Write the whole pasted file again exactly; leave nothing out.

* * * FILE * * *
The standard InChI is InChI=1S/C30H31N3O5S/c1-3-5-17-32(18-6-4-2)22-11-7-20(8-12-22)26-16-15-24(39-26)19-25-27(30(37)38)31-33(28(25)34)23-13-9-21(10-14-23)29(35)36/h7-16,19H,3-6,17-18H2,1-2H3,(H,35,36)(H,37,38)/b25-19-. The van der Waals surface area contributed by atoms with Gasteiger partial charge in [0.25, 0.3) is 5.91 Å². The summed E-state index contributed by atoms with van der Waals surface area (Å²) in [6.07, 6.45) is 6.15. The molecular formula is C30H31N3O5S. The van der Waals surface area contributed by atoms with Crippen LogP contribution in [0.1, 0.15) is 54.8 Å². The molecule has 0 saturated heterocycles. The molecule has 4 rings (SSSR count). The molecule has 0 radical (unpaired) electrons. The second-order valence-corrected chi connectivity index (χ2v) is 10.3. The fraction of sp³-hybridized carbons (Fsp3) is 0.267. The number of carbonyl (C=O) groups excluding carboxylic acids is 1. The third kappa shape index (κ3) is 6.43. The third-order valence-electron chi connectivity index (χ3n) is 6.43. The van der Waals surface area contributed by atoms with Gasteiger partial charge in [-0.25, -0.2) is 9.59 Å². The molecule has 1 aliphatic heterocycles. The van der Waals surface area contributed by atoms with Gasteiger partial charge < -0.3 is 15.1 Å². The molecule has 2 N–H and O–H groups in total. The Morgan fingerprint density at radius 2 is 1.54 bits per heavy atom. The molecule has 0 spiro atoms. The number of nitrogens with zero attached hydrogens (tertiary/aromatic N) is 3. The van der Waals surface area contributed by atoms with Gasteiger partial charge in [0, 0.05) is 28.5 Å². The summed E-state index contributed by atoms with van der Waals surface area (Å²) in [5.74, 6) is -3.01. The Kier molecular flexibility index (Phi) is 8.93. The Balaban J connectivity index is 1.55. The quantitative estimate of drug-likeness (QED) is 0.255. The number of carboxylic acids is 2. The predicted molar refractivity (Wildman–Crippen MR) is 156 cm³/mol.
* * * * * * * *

The standard InChI is InChI=1S/C30H31N3O5S/c1-3-5-17-32(18-6-4-2)22-11-7-20(8-12-22)26-16-15-24(39-26)19-25-27(30(37)38)31-33(28(25)34)23-13-9-21(10-14-23)29(35)36/h7-16,19H,3-6,17-18H2,1-2H3,(H,35,36)(H,37,38)/b25-19-. The van der Waals surface area contributed by atoms with Gasteiger partial charge in [0.25, 0.3) is 5.91 Å². The summed E-state index contributed by atoms with van der Waals surface area (Å²) in [6.07, 6.45) is 6.15. The molecular formula is C30H31N3O5S. The van der Waals surface area contributed by atoms with Crippen LogP contribution in [0.1, 0.15) is 54.8 Å². The molecule has 0 saturated heterocycles. The molecule has 4 rings (SSSR count). The molecule has 0 radical (unpaired) electrons. The second-order valence-corrected chi connectivity index (χ2v) is 10.3. The fraction of sp³-hybridized carbons (Fsp3) is 0.267. The number of carbonyl (C=O) groups excluding carboxylic acids is 1. The third kappa shape index (κ3) is 6.43. The third-order valence-electron chi connectivity index (χ3n) is 6.43. The van der Waals surface area contributed by atoms with Gasteiger partial charge in [-0.25, -0.2) is 9.59 Å². The molecule has 1 aliphatic heterocycles. The van der Waals surface area contributed by atoms with Gasteiger partial charge < -0.3 is 15.1 Å². The molecule has 2 N–H and O–H groups in total. The Morgan fingerprint density at radius 2 is 1.54 bits per heavy atom. The molecule has 0 spiro atoms. The number of nitrogens with zero attached hydrogens (tertiary/aromatic N) is 3. The van der Waals surface area contributed by atoms with Gasteiger partial charge in [0, 0.05) is 28.5 Å². The summed E-state index contributed by atoms with van der Waals surface area (Å²) in [5.74, 6) is -3.01. The Kier molecular flexibility index (Phi) is 8.93. The Balaban J connectivity index is 1.55. The quantitative estimate of drug-likeness (QED) is 0.255. The number of carboxylic acids is 2. The predicted molar refractivity (Wildman–Crippen MR) is 156 cm³/mol.